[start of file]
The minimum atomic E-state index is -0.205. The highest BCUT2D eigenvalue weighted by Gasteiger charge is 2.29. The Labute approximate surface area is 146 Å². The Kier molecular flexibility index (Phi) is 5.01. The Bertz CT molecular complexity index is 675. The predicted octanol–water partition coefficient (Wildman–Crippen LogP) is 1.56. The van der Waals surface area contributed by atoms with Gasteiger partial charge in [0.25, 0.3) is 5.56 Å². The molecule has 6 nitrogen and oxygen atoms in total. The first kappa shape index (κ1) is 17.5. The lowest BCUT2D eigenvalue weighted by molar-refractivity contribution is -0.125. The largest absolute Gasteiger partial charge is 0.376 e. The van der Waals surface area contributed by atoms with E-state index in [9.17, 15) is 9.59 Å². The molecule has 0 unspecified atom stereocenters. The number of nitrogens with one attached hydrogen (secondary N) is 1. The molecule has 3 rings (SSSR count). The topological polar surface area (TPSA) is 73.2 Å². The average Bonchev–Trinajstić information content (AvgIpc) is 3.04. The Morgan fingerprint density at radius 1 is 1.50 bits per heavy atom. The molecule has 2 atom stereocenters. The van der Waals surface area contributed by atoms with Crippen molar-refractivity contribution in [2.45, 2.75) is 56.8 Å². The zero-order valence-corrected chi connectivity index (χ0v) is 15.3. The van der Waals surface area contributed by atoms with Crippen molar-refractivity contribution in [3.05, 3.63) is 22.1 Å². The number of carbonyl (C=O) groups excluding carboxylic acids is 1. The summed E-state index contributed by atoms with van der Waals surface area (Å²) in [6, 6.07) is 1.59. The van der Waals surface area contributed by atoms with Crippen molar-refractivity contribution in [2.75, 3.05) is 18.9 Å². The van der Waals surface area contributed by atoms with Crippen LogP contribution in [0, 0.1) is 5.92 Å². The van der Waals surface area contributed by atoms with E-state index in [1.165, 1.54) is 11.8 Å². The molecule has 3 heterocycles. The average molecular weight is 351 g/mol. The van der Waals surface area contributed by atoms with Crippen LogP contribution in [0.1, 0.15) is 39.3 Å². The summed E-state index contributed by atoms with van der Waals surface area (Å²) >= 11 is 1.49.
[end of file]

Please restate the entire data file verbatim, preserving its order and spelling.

The minimum atomic E-state index is -0.205. The highest BCUT2D eigenvalue weighted by Gasteiger charge is 2.29. The Labute approximate surface area is 146 Å². The Kier molecular flexibility index (Phi) is 5.01. The Bertz CT molecular complexity index is 675. The predicted octanol–water partition coefficient (Wildman–Crippen LogP) is 1.56. The van der Waals surface area contributed by atoms with Gasteiger partial charge in [0.25, 0.3) is 5.56 Å². The molecule has 6 nitrogen and oxygen atoms in total. The first kappa shape index (κ1) is 17.5. The lowest BCUT2D eigenvalue weighted by molar-refractivity contribution is -0.125. The largest absolute Gasteiger partial charge is 0.376 e. The van der Waals surface area contributed by atoms with E-state index in [9.17, 15) is 9.59 Å². The molecule has 0 unspecified atom stereocenters. The number of nitrogens with one attached hydrogen (secondary N) is 1. The molecule has 3 rings (SSSR count). The topological polar surface area (TPSA) is 73.2 Å². The average Bonchev–Trinajstić information content (AvgIpc) is 3.04. The Morgan fingerprint density at radius 1 is 1.50 bits per heavy atom. The molecule has 2 atom stereocenters. The van der Waals surface area contributed by atoms with Crippen molar-refractivity contribution in [2.45, 2.75) is 56.8 Å². The zero-order valence-corrected chi connectivity index (χ0v) is 15.3. The van der Waals surface area contributed by atoms with Crippen molar-refractivity contribution in [3.05, 3.63) is 22.1 Å². The number of carbonyl (C=O) groups excluding carboxylic acids is 1. The summed E-state index contributed by atoms with van der Waals surface area (Å²) in [6, 6.07) is 1.59. The van der Waals surface area contributed by atoms with Crippen molar-refractivity contribution in [2.75, 3.05) is 18.9 Å². The van der Waals surface area contributed by atoms with Crippen LogP contribution in [0, 0.1) is 5.92 Å². The van der Waals surface area contributed by atoms with E-state index in [1.165, 1.54) is 11.8 Å². The molecule has 3 heterocycles. The average molecular weight is 351 g/mol. The van der Waals surface area contributed by atoms with Crippen LogP contribution in [0.1, 0.15) is 39.3 Å². The summed E-state index contributed by atoms with van der Waals surface area (Å²) >= 11 is 1.49.